Rielle Hunter speaks for the first time in GQ interview about John and Elizabeth Edwards, Andrew Young, and the big-money donors
(Our colleague Garance Franke-Ruta contributed to this report.)
For more than two years after Rielle Hunter emerged at the center of the John Edwards love-child scandal, the former campaign videographer kept quiet -- while Edwards denied fathering her daughter (before finally acknowledging it); while Elizabeth Edwards wrote a book describing her as an aggressive homewrecker; while campaign aide Andrew Young wrote one describing her as a loony, needy loose cannon.
Now, though, she's talking, in an extensive new GQ interview obtained by The Washington Post. It's a doozy.
Hunter says she's still in love with "Johnny" and believes he loves her. That they went to bed together the day they met. That his marriage was "toxic," that he feared "the wrath of Elizabeth." That it was Young's idea for the coverup in which he claimed paternity. That she had no idea how much money -- now the subject of a grand jury inquiry -- was being funneled to her from top campaign donors.
Elizabeth Edwards, who has separated from her husband, did not respond to a request for comment. Lawyers for John Edwards did not return e-mails for comment -- but in the interview, Hunter says that he is "supportive of me talking now."
The nearly 10,000-word Q&A is accompanied by photos of Hunter
styled as Jennifer Aniston might be for a glossy
mag: Glowing skin, blond hair, curled on a bed in a white shirt and
strand of pearls, bare-legged with a glimpse of panties. There are also
two pictures of Hunter holding her daughter.
In an interesting twist, the interview was conducted -- mostly over two days in late January -- by longtime GQ contributor Lisa DePaulo, whom Young informed us he had briefly hired as a ghostwriter when writing his tell-all, "The Politician." That connection, later severed, was not disclosed in the GQ article. DePaulo told us she signed a confidentiality agreement with Young, which prevented her from discussing the work they'd done -- all of which, she said, was separate from her work with Hunter, whom she first approached via mutual friends in December, six months after her last contact with Young.
"There's nothing he shared with me that I would ever share," DePaulo said. "The questions I asked her about him I think anyone would ask her."
Where to begin? How about at John and Rielle's sensational beginning.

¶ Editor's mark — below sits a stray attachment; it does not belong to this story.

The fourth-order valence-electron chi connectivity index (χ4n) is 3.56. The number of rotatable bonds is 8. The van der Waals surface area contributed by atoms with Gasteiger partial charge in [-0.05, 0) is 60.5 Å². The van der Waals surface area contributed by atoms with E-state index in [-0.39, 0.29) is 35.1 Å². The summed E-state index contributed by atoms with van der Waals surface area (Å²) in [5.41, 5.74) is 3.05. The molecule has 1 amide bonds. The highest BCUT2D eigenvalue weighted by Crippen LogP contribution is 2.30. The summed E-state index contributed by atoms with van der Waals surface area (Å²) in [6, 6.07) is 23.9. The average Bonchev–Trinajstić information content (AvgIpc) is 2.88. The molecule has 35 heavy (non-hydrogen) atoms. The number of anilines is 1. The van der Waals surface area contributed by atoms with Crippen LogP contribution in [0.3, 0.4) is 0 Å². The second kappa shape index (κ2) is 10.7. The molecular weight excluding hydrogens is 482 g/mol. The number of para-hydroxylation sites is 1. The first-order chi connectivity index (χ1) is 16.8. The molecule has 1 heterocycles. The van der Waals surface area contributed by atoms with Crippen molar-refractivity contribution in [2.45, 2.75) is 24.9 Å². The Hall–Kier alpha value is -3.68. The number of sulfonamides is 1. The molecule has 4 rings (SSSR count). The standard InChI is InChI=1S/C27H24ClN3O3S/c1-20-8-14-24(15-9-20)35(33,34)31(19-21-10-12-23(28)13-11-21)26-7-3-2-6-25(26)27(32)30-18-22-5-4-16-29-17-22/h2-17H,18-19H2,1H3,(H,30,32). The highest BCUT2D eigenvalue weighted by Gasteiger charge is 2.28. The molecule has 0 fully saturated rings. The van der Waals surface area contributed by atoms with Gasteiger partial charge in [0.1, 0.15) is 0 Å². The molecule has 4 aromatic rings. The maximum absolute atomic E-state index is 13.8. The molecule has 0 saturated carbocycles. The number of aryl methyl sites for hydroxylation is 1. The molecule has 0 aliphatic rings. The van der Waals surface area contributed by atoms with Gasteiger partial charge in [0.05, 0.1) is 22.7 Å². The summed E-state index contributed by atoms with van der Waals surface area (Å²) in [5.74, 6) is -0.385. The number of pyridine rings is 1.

After stating for the record that she's not getting paid for the
interview, Hunter tells DePaulo that she met Edwards in February 2006
outside a New York City hotel, after "a mutual, unusual staring" at each
other earlier inside the lounge. She was surprised to learn the
stranger she was flirting with was Edwards, who had come across as a
"two-dimensional geek" on TV. "You're so hot," she said to him. "Why,
thank you," she said he replied. He begged her to call, she says; hours
later, they met in his room.
"I. Was. Terrified," she told DePaulo. "You know, it was just this, this magnetic force field like I had never experienced."
Hunter expresses bewilderment about the money directed to her from
wealthy donors via Young, starting in May 2007 -- the month her daughter
Frances Quinn was conceived.
"Andrew would put $5,000 a month into my bank account. One month it was $6,000. He told me it was on the up-and-up and it was a gift. I had no idea where it was coming from," she said. She describes it as a "gift," rather than hush money.
Hunter takes aim at Young, who wrote in his book that he was pushed by Edwards to falsely claim paternity once the National Enquirer began sniffing around the story. Instead, Hunter insists to DePaulo, Young suggested the coverup himself. "I believe he loved Johnny more than he loved [his wife] Cheri," she says -- but also suggests that the Young family profited from the situation.
In a response to The Washington Post, Andrew Young expressed "empathy" for Hunter but also raised an eyebrow at her naivete about the donor funds.
Hunter recently sued him for the return of an alleged Edwards-Hunter sex tape the Youngs claim to have found. Judging from "the army of lawyers that represent her in her suit against me," Young said, "it is obvious to me that her attacks on me are orchestrated and paid for by the wealthy and powerful individuals most affected by this."
Hunter goes on to dispute many things that have been written about
her: The business card she handed to Edwards when first meeting didn't
say "Truth Seeker," it said "Rielle Hunter. Being Is Free." She wasn't
dressed for a Grateful Dead concert, as one staffer told journalists,
but in "a black Tse cashmere sweater, a Kenneth Cole suede jacket, and
jeans." John never promised her a rooftop wedding featuring Dave
There's a lot of New Agey talk -- John hasn't "fallen from grace... he's fallen to grace," and astrology told her he shouldn't run for president anyway. There's a lot of rationalizing -- John lied about her because "he was traumatized." There's some "Men are from Mars, women are from Venus" -- she couldn't go public sooner because she didn't want to "emasculate" her ex-lover.
And are they exes? Hunter says their relationship "evolved into something different" after the Enquirer ambushed him at their meeting at the Beverly Hilton in July 2008. Today, she says, she receives child support from Edwards but lives in a rental home. The Edwardses bought a home they thought would be ideal for her and Quinn in Charlotte, she said, but she cannot afford to live there.